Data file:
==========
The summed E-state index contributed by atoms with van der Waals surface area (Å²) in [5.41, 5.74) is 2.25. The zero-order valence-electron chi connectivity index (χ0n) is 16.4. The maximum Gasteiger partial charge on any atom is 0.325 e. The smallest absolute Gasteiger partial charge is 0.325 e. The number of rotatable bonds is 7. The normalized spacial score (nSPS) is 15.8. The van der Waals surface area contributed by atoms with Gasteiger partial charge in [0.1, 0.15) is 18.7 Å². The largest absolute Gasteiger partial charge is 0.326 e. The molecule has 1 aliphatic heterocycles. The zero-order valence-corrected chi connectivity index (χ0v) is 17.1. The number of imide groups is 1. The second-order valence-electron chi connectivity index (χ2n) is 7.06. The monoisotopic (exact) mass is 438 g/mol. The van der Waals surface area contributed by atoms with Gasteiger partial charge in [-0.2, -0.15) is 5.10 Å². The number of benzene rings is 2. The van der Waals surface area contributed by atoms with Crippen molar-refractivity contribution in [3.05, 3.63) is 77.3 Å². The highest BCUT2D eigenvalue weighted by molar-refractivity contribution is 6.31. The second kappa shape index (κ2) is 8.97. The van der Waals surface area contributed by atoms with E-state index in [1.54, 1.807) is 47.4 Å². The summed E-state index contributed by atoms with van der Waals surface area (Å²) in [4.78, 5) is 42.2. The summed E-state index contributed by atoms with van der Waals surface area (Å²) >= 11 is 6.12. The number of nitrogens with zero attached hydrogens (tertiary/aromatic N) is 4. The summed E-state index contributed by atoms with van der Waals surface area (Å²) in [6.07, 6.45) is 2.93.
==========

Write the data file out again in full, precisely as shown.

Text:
The summed E-state index contributed by atoms with van der Waals surface area (Å²) in [5.41, 5.74) is 2.25. The zero-order valence-electron chi connectivity index (χ0n) is 16.4. The maximum Gasteiger partial charge on any atom is 0.325 e. The smallest absolute Gasteiger partial charge is 0.325 e. The number of rotatable bonds is 7. The normalized spacial score (nSPS) is 15.8. The van der Waals surface area contributed by atoms with Gasteiger partial charge in [0.1, 0.15) is 18.7 Å². The largest absolute Gasteiger partial charge is 0.326 e. The molecule has 1 aliphatic heterocycles. The zero-order valence-corrected chi connectivity index (χ0v) is 17.1. The number of imide groups is 1. The second-order valence-electron chi connectivity index (χ2n) is 7.06. The monoisotopic (exact) mass is 438 g/mol. The van der Waals surface area contributed by atoms with Gasteiger partial charge in [-0.2, -0.15) is 5.10 Å². The number of benzene rings is 2. The van der Waals surface area contributed by atoms with Crippen molar-refractivity contribution in [3.05, 3.63) is 77.3 Å². The highest BCUT2D eigenvalue weighted by molar-refractivity contribution is 6.31. The second kappa shape index (κ2) is 8.97. The van der Waals surface area contributed by atoms with E-state index in [1.54, 1.807) is 47.4 Å². The summed E-state index contributed by atoms with van der Waals surface area (Å²) in [4.78, 5) is 42.2. The summed E-state index contributed by atoms with van der Waals surface area (Å²) >= 11 is 6.12. The number of nitrogens with zero attached hydrogens (tertiary/aromatic N) is 4. The summed E-state index contributed by atoms with van der Waals surface area (Å²) in [6.07, 6.45) is 2.93.